One thing I did and highly recommend is a central watering system. Trojan calls theirs the HydroLink system. Makes water level maintenance a snap. You hook up the filling hose with bulb pump to the battery hose quick-disconnect hose, stick suction hose in distilled water jug, and pump until you can't anymore. Every cell filled equally. No popping off caps to eyeball the level and try to hit all the holes without overfilling. Worth every penny I spent on the system!
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Old 12-15-2017, 05:25 PM   #6
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Quote:
Originally Posted by srxhare View Post
The original Harris batteries on my 2016 Seneca HJ are junk!!

Jayco has offered to warranty original batteries .

Has anyone swapped thier bank of 4 12 volt coach batteries to 6volt?

Thoughts ????


Changed mine to 4 6volts. Way better. You wonít be sorry!


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Old 12-16-2017, 06:09 PM   #7
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Trojan T-105

I would highly recommend the 6 volt especially if you do any dry camping - Jayco paid for ours under warranty
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Old 12-16-2017, 07:49 PM   #8
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thanks for all of the input, I know the wiring setup needs to be different .
anyone have a diagram or pics or how they hooked up the 6 volt setup?
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Old 01-08-2018, 06:47 PM   #9
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batteries

Need to do something with the battery issue here. The inverter and/or battery combo we currently have shuts the microwave off after 10 seconds. Four Interstate deep cycle a couple years old. I've read all the four T-105 six volt vs four 12 volt anything but am curious about the Trojan T-1275 twelve volt in a 4 battery configuration for total amperage. Any advise?
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Old 01-08-2018, 07:16 PM   #10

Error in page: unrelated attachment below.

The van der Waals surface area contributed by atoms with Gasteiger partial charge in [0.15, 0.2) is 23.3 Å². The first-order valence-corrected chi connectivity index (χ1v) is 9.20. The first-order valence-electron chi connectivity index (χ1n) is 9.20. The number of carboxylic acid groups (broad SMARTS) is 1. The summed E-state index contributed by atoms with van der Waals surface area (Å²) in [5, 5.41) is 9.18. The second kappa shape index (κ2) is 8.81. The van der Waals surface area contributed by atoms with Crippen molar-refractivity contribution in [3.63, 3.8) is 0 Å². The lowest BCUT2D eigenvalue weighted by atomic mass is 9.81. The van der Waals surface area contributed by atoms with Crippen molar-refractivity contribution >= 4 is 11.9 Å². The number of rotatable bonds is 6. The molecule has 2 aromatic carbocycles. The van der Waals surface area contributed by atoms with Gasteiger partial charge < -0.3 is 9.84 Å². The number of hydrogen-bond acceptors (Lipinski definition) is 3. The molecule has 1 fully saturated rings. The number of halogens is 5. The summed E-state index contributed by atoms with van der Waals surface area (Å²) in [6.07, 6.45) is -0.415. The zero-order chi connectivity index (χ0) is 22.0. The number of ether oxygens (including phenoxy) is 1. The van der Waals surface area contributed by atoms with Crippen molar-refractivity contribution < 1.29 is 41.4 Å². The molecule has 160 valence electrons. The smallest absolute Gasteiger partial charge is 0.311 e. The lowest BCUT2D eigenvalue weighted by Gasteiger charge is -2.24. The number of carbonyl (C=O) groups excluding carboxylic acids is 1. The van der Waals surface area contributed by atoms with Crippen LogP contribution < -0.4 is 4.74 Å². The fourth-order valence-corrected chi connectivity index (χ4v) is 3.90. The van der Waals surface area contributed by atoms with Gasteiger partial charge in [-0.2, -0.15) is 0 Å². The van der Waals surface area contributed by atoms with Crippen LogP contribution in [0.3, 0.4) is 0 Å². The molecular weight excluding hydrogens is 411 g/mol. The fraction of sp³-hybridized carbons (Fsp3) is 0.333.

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Quote:
Originally Posted by RoWest View Post
Need to do something with the battery issue here. The inverter and/or battery combo we currently have shuts the microwave off after 10 seconds. Four Interstate deep cycle a couple years old. I've read all the four T-105 six volt vs four 12 volt anything but am curious about the Trojan T-1275 twelve volt in a 4 battery configuration for total amperage. Any advise?
Do you have the stock Xantrex Prosine 1800 watt unit? Do you get a "LOW BATT SHUTDOWN" error message when it cuts out? Mine would do something similar when it was in the "POWERSAVE" mode, without any error message displayed. I shut off the POWERSAVE mode and it worked as expected. It shouldn't work like that, but mine did.

As far as the battery question, I haven't researched the Trojan 12-volt units. My initial impression, and I could be way off base, is that any 12-volt battery in a similar size case must have thinner plates than a 6-volt with the same footprint. And for maximum longevity, thicker plates are supposedly better. Now for short-duration, high-current bursts; thinner (but more) plates in the case are better.

I would be interested to see what Trojan quotes as the life cycle of the 12-volt battery as compared to their 6-volt batteries. Again it my belief that thicker plates = more charge/discharge cycles. But maybe there has been a breakthrough I am not aware of. And I also wonder what the cost of four 12-volt "true" deep-cycle batteries is compared to a unit like the T-105 6-volt battery. Very interested to hear what your research uncovers!